Equity investors are beginning to sound the alarm on the stock market's big gains over the last month and a half, with even longtime bulls saying the nearly 30% run may have gotten "a little ahead of itself" and away from economic fundamentals.
What they're saying: Stan Druckenmiller, the former chief strategist for George Soros, called the prospect of a V-shaped recovery in the U.S. a “fantasy” during a webcast Tuesday and said government stimulus won’t be enough to overcome real-world problems.
- Citigroup’s chief U.S. equity strategist Tobias Levkovich said he expects the economy will have problems for "the next few months" and that the bull case for stocks has been over for about six weeks.
- David Kostin, chief U.S. equity strategist at Goldman Sachs, said earlier this week that investors are dismissing significant concerns, "including $103 billion in expected bank loan losses in the next four quarters, lack of buybacks, dividend cuts, and domestic and global political uncertainty."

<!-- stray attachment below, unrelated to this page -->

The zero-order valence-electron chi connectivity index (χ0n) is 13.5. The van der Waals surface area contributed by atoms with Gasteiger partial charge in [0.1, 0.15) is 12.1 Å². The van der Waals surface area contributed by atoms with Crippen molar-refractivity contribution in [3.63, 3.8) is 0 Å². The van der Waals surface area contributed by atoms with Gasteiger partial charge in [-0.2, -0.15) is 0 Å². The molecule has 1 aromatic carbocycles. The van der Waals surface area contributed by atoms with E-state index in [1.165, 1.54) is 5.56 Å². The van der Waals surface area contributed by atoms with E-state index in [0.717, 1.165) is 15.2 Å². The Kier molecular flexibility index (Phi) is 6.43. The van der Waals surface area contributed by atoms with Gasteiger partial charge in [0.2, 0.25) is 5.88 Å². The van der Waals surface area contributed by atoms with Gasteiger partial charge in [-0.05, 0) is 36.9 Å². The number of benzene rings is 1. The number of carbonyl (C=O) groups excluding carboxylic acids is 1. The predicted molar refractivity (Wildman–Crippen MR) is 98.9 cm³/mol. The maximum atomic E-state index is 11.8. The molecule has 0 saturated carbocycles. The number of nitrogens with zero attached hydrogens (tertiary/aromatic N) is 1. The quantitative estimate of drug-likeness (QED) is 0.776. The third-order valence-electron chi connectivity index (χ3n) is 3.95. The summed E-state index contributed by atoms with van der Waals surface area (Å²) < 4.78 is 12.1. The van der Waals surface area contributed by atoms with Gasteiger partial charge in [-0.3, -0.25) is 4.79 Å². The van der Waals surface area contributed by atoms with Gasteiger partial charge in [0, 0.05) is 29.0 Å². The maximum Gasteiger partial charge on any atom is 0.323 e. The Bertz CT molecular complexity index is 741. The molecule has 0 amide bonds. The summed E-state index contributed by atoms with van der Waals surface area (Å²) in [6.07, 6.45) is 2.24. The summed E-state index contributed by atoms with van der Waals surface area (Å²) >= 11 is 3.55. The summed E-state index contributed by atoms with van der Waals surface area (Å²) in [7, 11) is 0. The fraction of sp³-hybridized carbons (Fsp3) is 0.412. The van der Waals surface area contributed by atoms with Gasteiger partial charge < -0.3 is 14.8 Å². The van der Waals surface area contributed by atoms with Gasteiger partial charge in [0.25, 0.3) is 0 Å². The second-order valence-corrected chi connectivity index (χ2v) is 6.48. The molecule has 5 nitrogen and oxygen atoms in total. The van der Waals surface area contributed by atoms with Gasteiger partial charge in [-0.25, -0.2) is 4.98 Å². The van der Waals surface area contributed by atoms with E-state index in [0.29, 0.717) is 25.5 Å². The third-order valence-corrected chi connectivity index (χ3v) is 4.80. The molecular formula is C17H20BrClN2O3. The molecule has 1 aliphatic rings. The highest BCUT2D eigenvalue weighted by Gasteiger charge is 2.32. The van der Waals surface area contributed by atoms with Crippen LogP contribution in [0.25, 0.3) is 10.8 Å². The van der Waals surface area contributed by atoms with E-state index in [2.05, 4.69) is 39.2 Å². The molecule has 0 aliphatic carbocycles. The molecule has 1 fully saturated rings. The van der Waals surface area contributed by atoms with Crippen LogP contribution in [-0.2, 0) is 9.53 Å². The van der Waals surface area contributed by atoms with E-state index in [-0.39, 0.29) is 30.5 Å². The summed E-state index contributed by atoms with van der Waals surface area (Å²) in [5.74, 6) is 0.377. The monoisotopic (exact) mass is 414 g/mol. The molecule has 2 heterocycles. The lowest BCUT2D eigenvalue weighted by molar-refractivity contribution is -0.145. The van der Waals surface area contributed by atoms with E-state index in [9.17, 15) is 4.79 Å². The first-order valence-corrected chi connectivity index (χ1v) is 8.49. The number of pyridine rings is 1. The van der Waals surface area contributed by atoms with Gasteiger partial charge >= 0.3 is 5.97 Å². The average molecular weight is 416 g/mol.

- He expects the S&P 500 will drop 18% in the next three months.
Watch this space: The S&P 500's rally has put the index just below its May 2019 levels but has excluded most institutional investors, who have gone to cash at record rates since late March.
- Assets in money market funds, which are effectively savings accounts, have reached a record $5 trillion after seeing inflows in each of the past 10 weeks and rising by $1.15 trillion, according to Deutsche Bank.
- And the U.S. personal savings rate jumped to 13.1% in March, the highest since November 1981.
Be smart: Bank of America's "Bull & Bear Indicator" has been stuck at 0 for weeks, suggesting investors remain extremely bearish, with 9 out of 10 calling the gains a "bear market rally" and 8 out of 10 expecting a U- or W-shaped economic recovery, rather than a V.
- Goldman's investor sentiment indicator has fallen to -1.3, also indicating extreme distaste for stocks.
- Deutsche Bank's data show three straight weeks of equity fund outflows.